When you calculate the Big-O for a function you always want to think of very,very large numbers. That helps you determine the performance of your function when the sample size goes to infinity (in other words, when it grows very very large).

Usually, after you compute the Big-O you will also want to look for the `n0`

number. You can think of this `n0`

number as **the tipping point**. The performance of the function with any number larger than `n0`

will be equal to Big-O. For smaller numbers, the performance will be dictated by the constants, or other factors in the function. That is why the Big-O alone is not sufficient when assessing the performance of a function (*although it's the first thing you should determine*). After you determine the Big-O, you should benchmark or time your function and determine the `n0`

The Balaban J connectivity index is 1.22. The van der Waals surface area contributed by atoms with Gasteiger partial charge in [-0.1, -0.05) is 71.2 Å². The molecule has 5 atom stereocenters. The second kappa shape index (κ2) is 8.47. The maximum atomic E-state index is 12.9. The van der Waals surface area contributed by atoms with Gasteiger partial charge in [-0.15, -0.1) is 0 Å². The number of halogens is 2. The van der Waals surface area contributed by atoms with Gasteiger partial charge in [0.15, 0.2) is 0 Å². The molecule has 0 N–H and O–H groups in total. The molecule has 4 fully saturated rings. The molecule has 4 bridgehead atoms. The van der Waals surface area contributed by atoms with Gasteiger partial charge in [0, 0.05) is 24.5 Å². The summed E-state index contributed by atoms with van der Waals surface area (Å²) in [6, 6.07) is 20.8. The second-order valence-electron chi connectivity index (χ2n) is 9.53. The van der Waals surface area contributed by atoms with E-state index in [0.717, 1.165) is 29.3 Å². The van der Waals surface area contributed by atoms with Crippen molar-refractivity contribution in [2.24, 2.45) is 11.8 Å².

tipping point and determine what sample sizes, or number of items, will your function process the majority of the time.

Sometime you will write functions that will work on relatively small sets of numbers (say 10s or 100s) and some times your functions will be expected to process items on the order of millions or billions.